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Author Topic: Control line to freeflight conversion  (Read 1035 times)
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Fourfingers
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« on: March 09, 2017, 04:17:43 AM »

Not sure where this question belongs, but ..... (no, not there, thanks)
Often seen a nice f/f or RC model and thought "that might work as a C/L" -or vice-versa as well.
I know in general that CL are smaller, heavier and maybe less inclined to glide, maybe the CG Is differently located and wing TE to tail relative distances differ, but ...
Are there any guidng principles for plan conversion one way or the other -apart from dont bother of course.
Just askin'
Thanks.
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Robmoff
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« Reply #1 on: March 09, 2017, 05:06:20 AM »

It might be easier than you think.
Many, many years ago I was watching a combat bout and one of the Warlords had both control lines cut. It flew straight and level until oos (didn't take long!), but I can't say what the glide was like.
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Hepcat
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« Reply #2 on: March 09, 2017, 06:47:13 AM »

4F
I think you would have problems but assume you are changing a C/L to FF rubber this is the best advice I can think of offhand.

1. If it is a small C/L you might want to scale it up first.
2. Divide the wing area in square inches by 2 and call that the maximum weight you can use on the rubber version.
3. Check the tail volume coefficient by the formula (tail area x moment arm)/(wing area x chord) and you need an answer around about 1.
4. You will need some dihedral.  If a straight 'V' about 10 degrees.
5. The wing section will almost certainly need changing, probably to a flat bottom, cambered top, about 10% thick.

John

« Last Edit: March 09, 2017, 06:58:39 AM by Hepcat » Logged
Fourfingers
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« Reply #3 on: March 12, 2017, 02:19:16 PM »

Thanks Gents for the comments.  Im thinking the other way round-ie free flight to control line.  But food for thought there.  I shall probably br guided by that old saw: "if it looks right, she'll be right".  Not sure of original context, mind.
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greggles47
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« Reply #4 on: March 12, 2017, 07:36:26 PM »

When you remember that the original CL planes were converted (even just tethered) FF models, it's not a big step you're planning.
A lot will depend on the planned flight envelope of your model. If you just want to fly mostly level laps the big issue will be where to place the CG and where on the wing to put the lead outs.
Have you a particular model in mind to convert?
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Hepcat
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« Reply #5 on: March 12, 2017, 10:47:53 PM »

Quote from #3 - "if it looks right it'll be right."

One of the oldest misquotes and dangerous if used in an engineering context. I believe the original was: "If it is right it looks right."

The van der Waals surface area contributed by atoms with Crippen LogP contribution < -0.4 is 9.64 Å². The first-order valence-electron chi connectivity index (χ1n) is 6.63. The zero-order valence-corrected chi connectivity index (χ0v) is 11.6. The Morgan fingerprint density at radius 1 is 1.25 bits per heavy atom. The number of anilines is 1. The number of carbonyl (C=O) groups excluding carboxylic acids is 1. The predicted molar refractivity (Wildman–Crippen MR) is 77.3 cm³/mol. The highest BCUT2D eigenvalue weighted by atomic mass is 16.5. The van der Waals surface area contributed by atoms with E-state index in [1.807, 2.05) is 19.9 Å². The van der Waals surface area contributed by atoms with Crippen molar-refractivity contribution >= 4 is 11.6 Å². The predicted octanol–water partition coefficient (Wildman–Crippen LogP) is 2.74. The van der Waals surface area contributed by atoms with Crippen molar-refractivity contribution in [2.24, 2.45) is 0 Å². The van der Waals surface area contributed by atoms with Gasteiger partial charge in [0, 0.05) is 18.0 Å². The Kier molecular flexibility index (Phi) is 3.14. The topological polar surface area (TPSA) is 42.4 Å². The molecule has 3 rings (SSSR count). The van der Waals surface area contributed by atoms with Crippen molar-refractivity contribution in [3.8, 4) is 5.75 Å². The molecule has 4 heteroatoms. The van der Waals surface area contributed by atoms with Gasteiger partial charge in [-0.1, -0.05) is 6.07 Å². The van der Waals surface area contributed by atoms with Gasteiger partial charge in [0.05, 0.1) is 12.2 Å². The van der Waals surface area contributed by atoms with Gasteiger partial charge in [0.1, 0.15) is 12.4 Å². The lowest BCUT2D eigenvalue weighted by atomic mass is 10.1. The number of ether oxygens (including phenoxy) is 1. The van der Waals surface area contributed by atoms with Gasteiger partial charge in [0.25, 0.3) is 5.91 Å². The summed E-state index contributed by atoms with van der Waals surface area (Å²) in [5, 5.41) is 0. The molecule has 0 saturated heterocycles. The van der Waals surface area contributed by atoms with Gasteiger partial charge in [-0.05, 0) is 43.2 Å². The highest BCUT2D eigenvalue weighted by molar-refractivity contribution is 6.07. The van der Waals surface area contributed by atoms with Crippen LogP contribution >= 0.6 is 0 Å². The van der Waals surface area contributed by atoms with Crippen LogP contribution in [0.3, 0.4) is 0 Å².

John
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ZK-AUD
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« Reply #6 on: March 13, 2017, 03:31:27 AM »

Some years ago I built a 1940s British control liner called Candy II.  This was a largish low winger with an elliptical Clark Y wing with both dihedral and incidence.   It needed down elevator all the time not surprisingly.   With a Miles-ish canopy it really looked the part.  Originally I flew it with a Forster .29 sparkie but this was a bit gutless so I re-engined it with  PAW.29 diesel which had a ton of grunt.  On reflection this was the original free flight model on lines.  With the big PAW on board I could loop and wingover nicely.  One unfortunate day I was flying it on my years-old, far-too- light,  kinked and buggered  A-class lines when they both snapped at the handle end as I pulled out of a loop.  The weight of 55 ft of lines balanced the opposite rudder nicely leaving a gentle circle to the right.  It did this for a while scribing gentle circles over about 500 metres of sky until it lost the plot and crashed not far from my feet!       
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fred
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« Reply #7 on: March 13, 2017, 06:04:32 PM »

As an 11 year old I was handed a quite nice Balsa low winger. It was V light. Thought it might Freeflight.
 So I centered the elevator and the rudder, fitted a COX baby bee to it and Tossed it.
It flew straight as an arrow.. into a seemingly 300' diameter loop.  It seemingly came straight at me on the downside of the loop.
Happily it didn't smack the ground on the loop bottom, merely got low enough to stop the prop.
 Not a scratch on it.. or me.
Removed my cox and never tried that again.
 Ever been to a Fast Combat match?
Before the engine cutoff device rules..  these often flew away. after a line cut.  Sometimes travelling a 1/2 mile or more.
Fascinating to watch the things gyrate all over the sky.. till the fuel ran out.
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